A decreased risk of inpatient death was reported in patients with coexisting deficiency anemias (RR: 0.87, 95% CI: 0.80–0.95), depression (RR: 0.83, 95% CI: 0.73–0.94), drug abuse (RR: 0.57, 95% CI: 0.33–0.96), complicated and uncomplicated hypertension (RR: 0.88, 95% CI: 0.81–0.95), hypothyroidism (RR: 0.89, 95% CI: 0.81–0.98), obesity (RR: 0.77, 95% CI: 0.66–0.91), valvular disease (RR: 0.77, 95% CI: 0.69–0.86), weight loss (RR: 0.74, 95% CI: 0.68–0.80), and having more than seven chronic conditions compared to one to four chronic conditions (RR: 0.80, 95% CI: 0.70–0.92).
Sex, income, having Medicaid or self-pay compared to having Medicare, admission day (weekend versus weekday), admission type (elective versus non-elective), coexisting alcohol abuse, rheumatoid arthritis/collagen vascular diseases, chronic blood loss anemia, chronic pulmonary disease, liver disease, lymphoma, peripheral vascular disorders, pulmonary circulation disorders, and renal failure were not associated with an increased risk of inpatient mortality.
The hospital characteristics (size, teaching status of urban hospitals, and hospital control/ownership) were not significantly associated with inpatient mortality. However, a higher risk of inpatient mortality was recorded in hospitals in small metropolitan areas with less than 1 million residents compared to hospitals in large metropolitan areas with at least 1 million residents (RR: 1.32, 95% CI: 1.10–1.58), while a lower inpatient mortality risk was observed in hospitals in micropolitan areas compared to those in large metropolitan areas (RR: 0.67, 95% CI: 0.51–0.88). The results of the multivariate analysis for inpatient mortality are presented in Table 3.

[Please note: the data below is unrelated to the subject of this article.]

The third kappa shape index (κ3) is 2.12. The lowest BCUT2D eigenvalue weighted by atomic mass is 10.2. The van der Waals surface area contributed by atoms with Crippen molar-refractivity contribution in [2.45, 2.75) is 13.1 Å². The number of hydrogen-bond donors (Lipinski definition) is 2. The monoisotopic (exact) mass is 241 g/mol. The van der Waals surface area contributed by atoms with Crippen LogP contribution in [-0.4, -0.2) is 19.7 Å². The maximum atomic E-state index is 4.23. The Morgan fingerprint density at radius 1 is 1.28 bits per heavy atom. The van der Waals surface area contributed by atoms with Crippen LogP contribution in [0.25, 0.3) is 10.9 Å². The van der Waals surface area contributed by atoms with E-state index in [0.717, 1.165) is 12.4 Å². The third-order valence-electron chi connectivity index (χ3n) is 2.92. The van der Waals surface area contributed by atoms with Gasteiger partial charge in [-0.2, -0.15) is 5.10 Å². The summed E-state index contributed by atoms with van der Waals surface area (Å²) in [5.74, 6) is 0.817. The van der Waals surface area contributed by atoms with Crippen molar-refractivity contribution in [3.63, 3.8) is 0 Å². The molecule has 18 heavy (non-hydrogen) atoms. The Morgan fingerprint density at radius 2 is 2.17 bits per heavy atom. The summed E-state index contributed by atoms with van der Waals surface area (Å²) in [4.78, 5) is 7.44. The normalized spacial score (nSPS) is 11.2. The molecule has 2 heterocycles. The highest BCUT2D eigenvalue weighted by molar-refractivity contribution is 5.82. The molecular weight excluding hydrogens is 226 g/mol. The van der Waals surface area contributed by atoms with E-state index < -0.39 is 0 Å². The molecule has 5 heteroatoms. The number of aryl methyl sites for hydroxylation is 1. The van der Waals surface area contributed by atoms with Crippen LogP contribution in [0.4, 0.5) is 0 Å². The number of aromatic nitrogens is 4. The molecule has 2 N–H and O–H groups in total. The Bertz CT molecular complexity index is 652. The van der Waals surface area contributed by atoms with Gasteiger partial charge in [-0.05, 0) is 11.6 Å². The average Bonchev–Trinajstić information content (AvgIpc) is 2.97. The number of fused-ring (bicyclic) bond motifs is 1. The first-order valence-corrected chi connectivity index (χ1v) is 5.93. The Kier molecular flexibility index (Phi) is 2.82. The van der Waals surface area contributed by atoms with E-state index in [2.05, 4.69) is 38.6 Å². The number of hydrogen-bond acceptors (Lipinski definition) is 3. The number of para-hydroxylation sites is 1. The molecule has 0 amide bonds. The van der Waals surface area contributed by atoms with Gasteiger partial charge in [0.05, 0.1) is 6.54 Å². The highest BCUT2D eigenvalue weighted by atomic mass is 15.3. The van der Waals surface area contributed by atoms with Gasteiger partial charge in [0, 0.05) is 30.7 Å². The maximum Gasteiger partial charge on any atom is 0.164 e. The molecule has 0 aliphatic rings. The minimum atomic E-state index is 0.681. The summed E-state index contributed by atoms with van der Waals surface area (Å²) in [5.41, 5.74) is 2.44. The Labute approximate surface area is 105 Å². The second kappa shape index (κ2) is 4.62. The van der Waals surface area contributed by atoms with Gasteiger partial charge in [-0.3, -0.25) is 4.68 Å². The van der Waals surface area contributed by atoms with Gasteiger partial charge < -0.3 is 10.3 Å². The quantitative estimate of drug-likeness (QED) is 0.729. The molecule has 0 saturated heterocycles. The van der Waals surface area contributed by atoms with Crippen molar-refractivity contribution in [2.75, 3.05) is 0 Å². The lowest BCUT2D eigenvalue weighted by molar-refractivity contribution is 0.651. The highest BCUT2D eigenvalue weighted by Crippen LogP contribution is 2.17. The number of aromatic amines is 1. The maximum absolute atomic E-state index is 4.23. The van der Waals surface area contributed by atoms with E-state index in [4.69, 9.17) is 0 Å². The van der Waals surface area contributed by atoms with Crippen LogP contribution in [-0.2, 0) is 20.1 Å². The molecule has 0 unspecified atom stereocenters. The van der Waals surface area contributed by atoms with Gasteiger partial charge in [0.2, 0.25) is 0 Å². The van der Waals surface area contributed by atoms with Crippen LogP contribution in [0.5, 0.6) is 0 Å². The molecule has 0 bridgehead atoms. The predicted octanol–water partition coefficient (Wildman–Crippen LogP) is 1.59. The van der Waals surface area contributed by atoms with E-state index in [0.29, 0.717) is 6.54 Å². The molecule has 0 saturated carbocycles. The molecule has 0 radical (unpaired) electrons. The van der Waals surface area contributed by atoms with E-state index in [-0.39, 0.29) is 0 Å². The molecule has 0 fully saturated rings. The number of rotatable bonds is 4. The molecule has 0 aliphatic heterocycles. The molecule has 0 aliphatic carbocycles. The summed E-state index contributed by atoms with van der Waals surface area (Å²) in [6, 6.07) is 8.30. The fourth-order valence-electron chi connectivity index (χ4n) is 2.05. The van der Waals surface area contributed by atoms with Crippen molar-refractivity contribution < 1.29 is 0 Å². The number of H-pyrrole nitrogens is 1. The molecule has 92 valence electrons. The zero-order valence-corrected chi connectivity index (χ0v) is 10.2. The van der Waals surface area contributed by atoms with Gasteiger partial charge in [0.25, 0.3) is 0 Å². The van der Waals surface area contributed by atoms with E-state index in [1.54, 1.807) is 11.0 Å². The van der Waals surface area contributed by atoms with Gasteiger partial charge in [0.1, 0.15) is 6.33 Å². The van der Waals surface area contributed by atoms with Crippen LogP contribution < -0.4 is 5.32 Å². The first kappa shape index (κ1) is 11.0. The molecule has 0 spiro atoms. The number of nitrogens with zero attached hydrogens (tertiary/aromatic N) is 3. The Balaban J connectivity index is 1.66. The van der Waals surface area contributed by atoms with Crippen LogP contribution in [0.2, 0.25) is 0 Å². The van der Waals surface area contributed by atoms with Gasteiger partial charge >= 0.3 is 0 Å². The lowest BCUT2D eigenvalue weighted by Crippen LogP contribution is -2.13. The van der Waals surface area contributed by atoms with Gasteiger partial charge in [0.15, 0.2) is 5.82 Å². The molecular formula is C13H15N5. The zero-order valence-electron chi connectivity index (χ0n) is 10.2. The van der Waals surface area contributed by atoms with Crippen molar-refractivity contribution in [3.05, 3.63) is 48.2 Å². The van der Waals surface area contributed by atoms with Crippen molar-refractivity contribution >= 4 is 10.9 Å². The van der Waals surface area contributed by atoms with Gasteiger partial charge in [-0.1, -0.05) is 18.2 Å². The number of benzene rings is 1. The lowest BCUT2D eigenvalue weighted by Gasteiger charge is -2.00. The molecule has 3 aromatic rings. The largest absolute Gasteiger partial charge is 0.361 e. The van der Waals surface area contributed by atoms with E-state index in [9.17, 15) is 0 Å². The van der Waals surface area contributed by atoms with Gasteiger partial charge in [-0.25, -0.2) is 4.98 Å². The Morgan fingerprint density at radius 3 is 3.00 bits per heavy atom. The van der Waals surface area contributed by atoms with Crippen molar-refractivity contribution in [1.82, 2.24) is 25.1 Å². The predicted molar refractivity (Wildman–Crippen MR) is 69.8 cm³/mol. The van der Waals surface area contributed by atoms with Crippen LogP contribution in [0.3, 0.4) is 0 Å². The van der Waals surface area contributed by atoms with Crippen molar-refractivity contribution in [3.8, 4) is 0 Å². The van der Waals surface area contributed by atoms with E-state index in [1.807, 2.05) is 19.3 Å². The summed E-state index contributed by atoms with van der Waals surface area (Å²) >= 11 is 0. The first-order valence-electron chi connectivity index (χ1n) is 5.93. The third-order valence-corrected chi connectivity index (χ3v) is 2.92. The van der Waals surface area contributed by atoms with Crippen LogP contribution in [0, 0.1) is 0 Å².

3.2. Length of Hospital Stay, 30-Day Readmission Rates, and Costs

The mean (±SD) length of hospital stay among older patients hospitalized primarily for CAP was 5.2 ± 3.8 days, and this was higher compared to DM (4.6 ± 3.8 days, p < 0.0001) and MI patients (4.3 ± 3.6 days, p < 0.0001). The length of hospitalization for CAP and stroke patients (5.6 ± 5.5 days) was similar, with a median length of hospital stay of four days for both conditions. The 30-day readmission rate was 17% in CAP patients, which is higher compared to MI (15%) and stroke (11.5%) patients. DM had the highest 30-day readmission rate at 20.3%.